Wednesday, October 24, 2012

Welcome to the Future

I find inspiration everywhere, but one of my favorite places to look is the future. I seek out the opinions of people whose business it is to know what's next, and today's post is all about what's on deck for 2013.

(Disclaimer: in the American midwest, you will be unusually cutting-edge if you proceed. These predictions are made for the UK, which you know is a bit ahead of our location, though not necessarily ourselves.)

the aged picso punch from nightjar

Bacardi Brown Forman has a vested interest in being ahead of the curve, and their trendspotters see big, sexy garnish, like the one to the left. Garnish can account for 25% of a cocktail's cost, but generally operators do not include this cost in the price of the drink. Consequently, swanky hotel bars are leading the charge on this particular trend, but there are more cost-effective ways to make a big impact. The key is to invest in the proper tools, study technique and be creative. The video below shows what is possible for the creative professional.

Which brings us to another hot trend for 2013: Youtube. We are as likely to learn from a bartender in Japan as we are from our next-door neighbor.  Whether we are learning the history of the Old-Fashioned, how to make an ice ball or virtually any other cocktail-related knowledge - it's all there. If it isn't, make you own instructional video and join the revolution.  One world of caution, however - some sources are better than others, so use your judgment before employing the tactics you learn online.

There are two trends that apply specifically to the people behind the drinks, and each of them is a welcome change.  In recent years, bartenders have become more serious.  It is unavoidable that we should have gone through this phase, as we have all learned so much, so fast. Educating our guests in an endeavor we find so fascinating has been irresistible. However, in 2013, we're bringing the fun back. We are still cocktail professionals, and usually the most knowledgeable people in the bar, when it comes to our craft, but there is a time and place for education, and not every guest is a student.  So bring back your knowledge of sports, current events, jokes and whatever else entertains your guests because fun is back in season! 

The second trend for bar staff is the rise of the female bartender.  We are not new to the game - one of the oldest literary works known to humankind (Gilgamesh) features the Hero getting advice from one of us. For some inexplicable reason, however, for far too long the men have gotten the ink and the limelight, similar to the way the great chefs were expected to be male for decades.  The times, they are a-changin', and women are taking our spots, front and center. If you don't know who Julie Reiner and Audrey Saunders are, you're on notice: your education is incomplete.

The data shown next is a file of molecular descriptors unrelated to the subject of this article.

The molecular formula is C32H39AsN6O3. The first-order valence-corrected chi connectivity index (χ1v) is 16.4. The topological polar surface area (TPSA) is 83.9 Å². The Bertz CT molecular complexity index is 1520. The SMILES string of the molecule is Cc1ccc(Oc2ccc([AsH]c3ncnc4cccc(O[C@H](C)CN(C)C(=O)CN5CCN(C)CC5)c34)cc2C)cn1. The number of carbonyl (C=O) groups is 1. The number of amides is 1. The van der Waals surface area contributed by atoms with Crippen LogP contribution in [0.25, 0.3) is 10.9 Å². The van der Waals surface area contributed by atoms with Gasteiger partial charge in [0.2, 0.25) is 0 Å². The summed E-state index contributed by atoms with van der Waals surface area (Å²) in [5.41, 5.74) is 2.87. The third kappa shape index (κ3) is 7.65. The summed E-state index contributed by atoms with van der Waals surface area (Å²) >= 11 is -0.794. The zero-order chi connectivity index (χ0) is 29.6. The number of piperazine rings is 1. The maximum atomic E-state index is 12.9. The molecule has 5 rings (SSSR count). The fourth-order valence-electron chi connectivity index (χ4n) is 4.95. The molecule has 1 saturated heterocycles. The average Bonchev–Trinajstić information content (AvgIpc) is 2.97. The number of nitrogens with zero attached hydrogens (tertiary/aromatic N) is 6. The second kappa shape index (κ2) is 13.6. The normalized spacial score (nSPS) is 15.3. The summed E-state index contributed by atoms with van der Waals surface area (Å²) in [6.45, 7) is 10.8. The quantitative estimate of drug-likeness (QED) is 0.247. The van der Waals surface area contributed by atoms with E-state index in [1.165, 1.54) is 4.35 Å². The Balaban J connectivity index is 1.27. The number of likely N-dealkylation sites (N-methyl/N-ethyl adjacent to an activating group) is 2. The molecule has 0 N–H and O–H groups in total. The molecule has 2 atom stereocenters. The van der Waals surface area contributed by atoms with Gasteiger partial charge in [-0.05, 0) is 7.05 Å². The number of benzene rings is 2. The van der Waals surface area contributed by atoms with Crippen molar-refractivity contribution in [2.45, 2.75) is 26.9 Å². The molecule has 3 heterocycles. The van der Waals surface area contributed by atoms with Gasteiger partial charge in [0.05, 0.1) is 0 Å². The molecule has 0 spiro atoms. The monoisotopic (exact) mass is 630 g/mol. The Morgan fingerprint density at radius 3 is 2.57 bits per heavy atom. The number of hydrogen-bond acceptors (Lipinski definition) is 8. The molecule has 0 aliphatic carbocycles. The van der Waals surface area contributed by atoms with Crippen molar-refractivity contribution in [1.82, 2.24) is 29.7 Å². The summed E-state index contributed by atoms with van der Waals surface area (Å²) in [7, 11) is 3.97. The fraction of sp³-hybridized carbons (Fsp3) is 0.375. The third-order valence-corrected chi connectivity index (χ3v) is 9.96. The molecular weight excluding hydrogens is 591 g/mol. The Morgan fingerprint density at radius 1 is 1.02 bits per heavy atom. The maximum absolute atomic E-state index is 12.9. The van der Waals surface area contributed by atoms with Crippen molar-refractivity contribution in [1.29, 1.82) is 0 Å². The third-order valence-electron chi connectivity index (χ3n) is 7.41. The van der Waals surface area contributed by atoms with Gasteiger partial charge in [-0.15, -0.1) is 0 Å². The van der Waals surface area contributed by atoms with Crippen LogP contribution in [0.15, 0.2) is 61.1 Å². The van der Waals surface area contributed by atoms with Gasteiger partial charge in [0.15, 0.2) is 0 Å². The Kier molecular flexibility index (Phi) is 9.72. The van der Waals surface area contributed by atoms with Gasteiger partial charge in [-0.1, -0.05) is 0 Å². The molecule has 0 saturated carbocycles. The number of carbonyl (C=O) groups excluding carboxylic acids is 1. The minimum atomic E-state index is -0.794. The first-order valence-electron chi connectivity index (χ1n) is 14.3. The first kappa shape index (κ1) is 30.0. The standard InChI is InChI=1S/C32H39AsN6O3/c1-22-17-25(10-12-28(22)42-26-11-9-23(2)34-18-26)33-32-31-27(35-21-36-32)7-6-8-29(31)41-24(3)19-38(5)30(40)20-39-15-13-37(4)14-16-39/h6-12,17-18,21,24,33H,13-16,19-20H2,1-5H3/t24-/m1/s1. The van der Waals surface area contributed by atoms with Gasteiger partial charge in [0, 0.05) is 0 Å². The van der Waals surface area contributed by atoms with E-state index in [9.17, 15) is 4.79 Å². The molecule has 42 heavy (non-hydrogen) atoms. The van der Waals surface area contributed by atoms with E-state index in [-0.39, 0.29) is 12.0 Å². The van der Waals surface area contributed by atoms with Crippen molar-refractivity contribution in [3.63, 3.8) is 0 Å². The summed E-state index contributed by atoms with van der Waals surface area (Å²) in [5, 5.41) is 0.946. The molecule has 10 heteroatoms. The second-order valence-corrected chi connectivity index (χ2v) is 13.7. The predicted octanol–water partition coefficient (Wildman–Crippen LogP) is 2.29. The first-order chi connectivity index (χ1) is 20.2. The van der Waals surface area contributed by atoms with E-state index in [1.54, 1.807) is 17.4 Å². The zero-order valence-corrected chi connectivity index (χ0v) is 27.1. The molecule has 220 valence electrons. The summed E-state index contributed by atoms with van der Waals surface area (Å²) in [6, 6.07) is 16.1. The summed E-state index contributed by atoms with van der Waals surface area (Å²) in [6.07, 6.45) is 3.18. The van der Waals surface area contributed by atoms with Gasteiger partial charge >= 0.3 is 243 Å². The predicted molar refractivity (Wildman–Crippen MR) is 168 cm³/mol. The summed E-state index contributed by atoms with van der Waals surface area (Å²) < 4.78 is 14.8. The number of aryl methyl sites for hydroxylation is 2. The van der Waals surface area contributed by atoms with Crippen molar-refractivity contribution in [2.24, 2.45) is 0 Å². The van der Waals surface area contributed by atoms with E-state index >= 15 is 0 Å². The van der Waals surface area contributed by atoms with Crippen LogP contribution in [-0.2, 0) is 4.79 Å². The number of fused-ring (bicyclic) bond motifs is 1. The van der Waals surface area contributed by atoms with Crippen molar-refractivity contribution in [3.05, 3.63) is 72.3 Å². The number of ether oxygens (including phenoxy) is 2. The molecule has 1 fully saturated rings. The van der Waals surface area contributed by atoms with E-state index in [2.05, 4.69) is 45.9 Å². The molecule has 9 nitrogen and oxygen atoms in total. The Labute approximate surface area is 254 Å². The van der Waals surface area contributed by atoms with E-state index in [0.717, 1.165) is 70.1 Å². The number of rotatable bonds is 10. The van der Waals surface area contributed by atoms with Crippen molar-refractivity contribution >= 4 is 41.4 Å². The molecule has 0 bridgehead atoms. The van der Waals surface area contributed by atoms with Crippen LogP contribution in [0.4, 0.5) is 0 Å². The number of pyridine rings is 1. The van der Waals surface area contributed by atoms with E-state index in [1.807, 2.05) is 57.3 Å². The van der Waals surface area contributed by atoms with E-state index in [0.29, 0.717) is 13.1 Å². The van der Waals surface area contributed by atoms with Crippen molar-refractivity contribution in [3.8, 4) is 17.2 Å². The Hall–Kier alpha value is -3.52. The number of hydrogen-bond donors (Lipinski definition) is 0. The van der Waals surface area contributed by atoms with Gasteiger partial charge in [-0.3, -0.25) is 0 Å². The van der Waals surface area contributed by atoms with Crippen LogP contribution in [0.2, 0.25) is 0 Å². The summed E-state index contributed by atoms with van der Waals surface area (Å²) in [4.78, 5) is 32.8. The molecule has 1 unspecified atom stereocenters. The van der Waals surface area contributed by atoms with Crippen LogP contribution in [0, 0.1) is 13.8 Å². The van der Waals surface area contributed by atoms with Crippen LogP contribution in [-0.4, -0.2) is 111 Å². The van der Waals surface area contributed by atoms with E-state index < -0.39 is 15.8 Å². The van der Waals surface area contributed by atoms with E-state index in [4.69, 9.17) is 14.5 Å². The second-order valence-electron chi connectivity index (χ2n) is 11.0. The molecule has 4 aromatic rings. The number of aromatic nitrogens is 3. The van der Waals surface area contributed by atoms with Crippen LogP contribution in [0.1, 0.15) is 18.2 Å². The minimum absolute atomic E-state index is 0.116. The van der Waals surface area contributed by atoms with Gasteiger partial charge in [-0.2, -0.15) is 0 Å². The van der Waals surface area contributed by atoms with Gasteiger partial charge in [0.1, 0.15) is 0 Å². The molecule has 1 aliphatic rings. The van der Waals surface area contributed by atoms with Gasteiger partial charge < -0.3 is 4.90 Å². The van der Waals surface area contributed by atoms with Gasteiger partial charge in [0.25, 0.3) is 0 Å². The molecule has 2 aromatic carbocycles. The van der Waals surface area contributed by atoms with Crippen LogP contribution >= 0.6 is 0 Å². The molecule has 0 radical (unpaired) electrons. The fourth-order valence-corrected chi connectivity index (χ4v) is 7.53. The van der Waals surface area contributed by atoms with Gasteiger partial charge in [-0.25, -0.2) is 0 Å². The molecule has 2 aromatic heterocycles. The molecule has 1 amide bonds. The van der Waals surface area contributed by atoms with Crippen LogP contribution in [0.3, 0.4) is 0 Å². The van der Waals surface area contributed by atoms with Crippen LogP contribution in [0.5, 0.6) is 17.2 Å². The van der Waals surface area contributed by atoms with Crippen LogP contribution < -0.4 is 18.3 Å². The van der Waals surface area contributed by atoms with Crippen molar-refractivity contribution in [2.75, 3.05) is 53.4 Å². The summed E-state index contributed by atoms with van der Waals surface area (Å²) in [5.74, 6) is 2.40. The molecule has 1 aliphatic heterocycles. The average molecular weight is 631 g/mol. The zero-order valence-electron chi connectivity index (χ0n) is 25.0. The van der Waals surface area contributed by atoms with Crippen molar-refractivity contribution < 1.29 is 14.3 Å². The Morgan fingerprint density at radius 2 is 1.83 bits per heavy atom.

Lost in Catering provides the most comprehensive list of trends I think we'll see in Wisconsin, especially as Summer 2013 approaches. Hallelujah for the skinny cocktail, and I don't mean vodka and Diet Coke. I mean interesting cocktails with less sugar but all the flavor.  At some point we choose between liquor and dessert, and by the time we get to that crossroads, we've had plenty of dessert. An easy way to "skinny" a cocktail and improve its flavor all at once is to use fresh-pressed fruit instead of premade mixes. I'm not a fan of artificial sweeteners, preferring to use agave and honey syrups to sweeten drinks when necessary.  Also, I'm personally trending away from sweetness, and more likely to enjoy a tart or bitter profile.

Another of their trends is the use of tea in cocktails, as well as the texture of fizziness.  Here's a recipe that combines these elements, and can be served year-round as it does not rely on fresh mint:
Bourbon Mo-TEA-to
1 oz. Maker's Mark bourbon
1 oz strong Mint Tea syrup
Ginger Beer
To make mint tea syrup, steep 3 teabags in 10 oz. hot water
until strong.  Sweeten with 4 tbls honey.
Combine bourbon and syrup and shake gently, pour over fresh ice in a tub glass and top with Ginger Beer.

Wisconsin is not known for being cutting-edge, but our reputation as a leader in cocktail culture is well-earned and growing. The last trend I'll mention today is artisan spirit.  Made by aficionados, not multinational corporations, these relatively small-batch offerings provide an interesting alternative for cocktails and help support the local economy. In Wisconsin, we are lucky to have companies to Great Lakes Distillery, Travis Hasse's Pie Liqueurs, Death's Door Spirits and a host of others giving us options, and putting us at the forefront of a trend worth following.

No comments:

Post a Comment